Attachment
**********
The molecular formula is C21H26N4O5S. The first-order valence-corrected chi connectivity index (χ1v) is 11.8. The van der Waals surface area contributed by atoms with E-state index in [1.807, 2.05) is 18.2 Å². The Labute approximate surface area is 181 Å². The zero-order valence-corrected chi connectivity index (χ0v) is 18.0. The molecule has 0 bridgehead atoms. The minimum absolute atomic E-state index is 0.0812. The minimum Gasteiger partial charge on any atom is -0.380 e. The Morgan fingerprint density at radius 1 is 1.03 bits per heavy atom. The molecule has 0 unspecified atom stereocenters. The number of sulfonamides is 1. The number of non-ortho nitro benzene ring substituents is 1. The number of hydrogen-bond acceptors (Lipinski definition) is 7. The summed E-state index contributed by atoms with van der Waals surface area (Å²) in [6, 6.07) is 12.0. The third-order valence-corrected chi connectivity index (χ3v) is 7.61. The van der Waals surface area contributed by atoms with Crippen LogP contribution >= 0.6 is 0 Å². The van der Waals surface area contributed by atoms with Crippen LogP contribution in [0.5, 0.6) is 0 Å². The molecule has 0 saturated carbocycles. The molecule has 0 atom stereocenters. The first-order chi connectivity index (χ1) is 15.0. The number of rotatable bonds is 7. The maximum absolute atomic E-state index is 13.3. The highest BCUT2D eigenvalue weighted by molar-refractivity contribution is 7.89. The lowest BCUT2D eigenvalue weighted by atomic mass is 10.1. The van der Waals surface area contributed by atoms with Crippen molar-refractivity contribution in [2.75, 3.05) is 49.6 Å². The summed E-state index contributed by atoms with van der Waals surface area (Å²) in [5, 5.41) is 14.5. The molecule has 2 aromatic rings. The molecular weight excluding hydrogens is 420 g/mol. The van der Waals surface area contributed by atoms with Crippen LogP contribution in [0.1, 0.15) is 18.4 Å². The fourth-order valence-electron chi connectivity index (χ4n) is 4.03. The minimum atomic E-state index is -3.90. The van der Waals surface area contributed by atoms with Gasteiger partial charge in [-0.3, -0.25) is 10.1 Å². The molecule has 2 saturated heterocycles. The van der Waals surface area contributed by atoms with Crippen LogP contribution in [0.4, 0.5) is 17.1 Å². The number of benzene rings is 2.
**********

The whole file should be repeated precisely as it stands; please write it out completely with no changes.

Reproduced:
The molecular formula is C21H26N4O5S. The first-order valence-corrected chi connectivity index (χ1v) is 11.8. The van der Waals surface area contributed by atoms with E-state index in [1.807, 2.05) is 18.2 Å². The Labute approximate surface area is 181 Å². The zero-order valence-corrected chi connectivity index (χ0v) is 18.0. The molecule has 0 bridgehead atoms. The minimum absolute atomic E-state index is 0.0812. The minimum Gasteiger partial charge on any atom is -0.380 e. The Morgan fingerprint density at radius 1 is 1.03 bits per heavy atom. The molecule has 0 unspecified atom stereocenters. The number of sulfonamides is 1. The number of non-ortho nitro benzene ring substituents is 1. The number of hydrogen-bond acceptors (Lipinski definition) is 7. The summed E-state index contributed by atoms with van der Waals surface area (Å²) in [6, 6.07) is 12.0. The third-order valence-corrected chi connectivity index (χ3v) is 7.61. The van der Waals surface area contributed by atoms with Crippen LogP contribution >= 0.6 is 0 Å². The van der Waals surface area contributed by atoms with Crippen LogP contribution in [0.5, 0.6) is 0 Å². The molecule has 0 saturated carbocycles. The molecule has 0 atom stereocenters. The first-order chi connectivity index (χ1) is 15.0. The number of rotatable bonds is 7. The maximum absolute atomic E-state index is 13.3. The highest BCUT2D eigenvalue weighted by molar-refractivity contribution is 7.89. The lowest BCUT2D eigenvalue weighted by atomic mass is 10.1. The van der Waals surface area contributed by atoms with Crippen molar-refractivity contribution in [2.75, 3.05) is 49.6 Å². The summed E-state index contributed by atoms with van der Waals surface area (Å²) in [5, 5.41) is 14.5. The molecule has 2 aromatic rings. The molecular weight excluding hydrogens is 420 g/mol. The van der Waals surface area contributed by atoms with Crippen LogP contribution in [0.1, 0.15) is 18.4 Å². The fourth-order valence-electron chi connectivity index (χ4n) is 4.03. The minimum atomic E-state index is -3.90. The van der Waals surface area contributed by atoms with Gasteiger partial charge in [-0.3, -0.25) is 10.1 Å². The molecule has 2 saturated heterocycles. The van der Waals surface area contributed by atoms with Crippen LogP contribution in [0.4, 0.5) is 17.1 Å². The number of benzene rings is 2.